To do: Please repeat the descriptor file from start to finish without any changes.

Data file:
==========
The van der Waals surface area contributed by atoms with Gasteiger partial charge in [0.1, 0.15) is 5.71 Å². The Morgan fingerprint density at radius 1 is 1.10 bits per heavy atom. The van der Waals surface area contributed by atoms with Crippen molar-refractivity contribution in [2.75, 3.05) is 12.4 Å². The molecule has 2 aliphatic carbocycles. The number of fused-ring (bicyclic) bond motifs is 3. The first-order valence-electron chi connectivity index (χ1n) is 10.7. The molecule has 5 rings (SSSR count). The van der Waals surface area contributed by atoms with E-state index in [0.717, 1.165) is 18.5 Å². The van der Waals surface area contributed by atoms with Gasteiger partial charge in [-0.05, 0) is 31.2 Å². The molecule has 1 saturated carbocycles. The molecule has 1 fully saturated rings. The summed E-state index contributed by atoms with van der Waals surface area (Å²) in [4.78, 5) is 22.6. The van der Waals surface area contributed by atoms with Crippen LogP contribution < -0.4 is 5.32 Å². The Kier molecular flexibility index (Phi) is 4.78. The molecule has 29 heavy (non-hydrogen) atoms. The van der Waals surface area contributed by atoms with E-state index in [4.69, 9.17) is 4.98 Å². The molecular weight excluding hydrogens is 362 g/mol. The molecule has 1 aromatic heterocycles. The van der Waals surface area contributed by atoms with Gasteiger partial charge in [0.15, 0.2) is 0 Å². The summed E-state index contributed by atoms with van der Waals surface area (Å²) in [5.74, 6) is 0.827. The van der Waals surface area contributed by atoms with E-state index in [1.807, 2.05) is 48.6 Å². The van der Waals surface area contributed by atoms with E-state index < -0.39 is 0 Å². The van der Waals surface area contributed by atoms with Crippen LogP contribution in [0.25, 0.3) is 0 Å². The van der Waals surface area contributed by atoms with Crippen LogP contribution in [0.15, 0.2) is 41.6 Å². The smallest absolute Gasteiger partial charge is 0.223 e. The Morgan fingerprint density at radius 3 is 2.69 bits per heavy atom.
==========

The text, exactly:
The van der Waals surface area contributed by atoms with Gasteiger partial charge in [0.1, 0.15) is 5.71 Å². The Morgan fingerprint density at radius 1 is 1.10 bits per heavy atom. The van der Waals surface area contributed by atoms with Crippen molar-refractivity contribution in [2.75, 3.05) is 12.4 Å². The molecule has 2 aliphatic carbocycles. The number of fused-ring (bicyclic) bond motifs is 3. The first-order valence-electron chi connectivity index (χ1n) is 10.7. The molecule has 5 rings (SSSR count). The van der Waals surface area contributed by atoms with E-state index in [0.717, 1.165) is 18.5 Å². The van der Waals surface area contributed by atoms with Gasteiger partial charge in [-0.05, 0) is 31.2 Å². The molecule has 1 saturated carbocycles. The molecule has 1 fully saturated rings. The summed E-state index contributed by atoms with van der Waals surface area (Å²) in [4.78, 5) is 22.6. The van der Waals surface area contributed by atoms with Crippen LogP contribution < -0.4 is 5.32 Å². The Kier molecular flexibility index (Phi) is 4.78. The molecule has 29 heavy (non-hydrogen) atoms. The van der Waals surface area contributed by atoms with E-state index in [4.69, 9.17) is 4.98 Å². The molecular weight excluding hydrogens is 362 g/mol. The molecule has 1 aromatic heterocycles. The van der Waals surface area contributed by atoms with Gasteiger partial charge in [0.15, 0.2) is 0 Å². The summed E-state index contributed by atoms with van der Waals surface area (Å²) in [5.74, 6) is 0.827. The van der Waals surface area contributed by atoms with E-state index in [1.807, 2.05) is 48.6 Å². The van der Waals surface area contributed by atoms with E-state index < -0.39 is 0 Å². The van der Waals surface area contributed by atoms with Crippen LogP contribution in [0.25, 0.3) is 0 Å². The van der Waals surface area contributed by atoms with Crippen LogP contribution in [0.15, 0.2) is 41.6 Å². The smallest absolute Gasteiger partial charge is 0.223 e. The Morgan fingerprint density at radius 3 is 2.69 bits per heavy atom.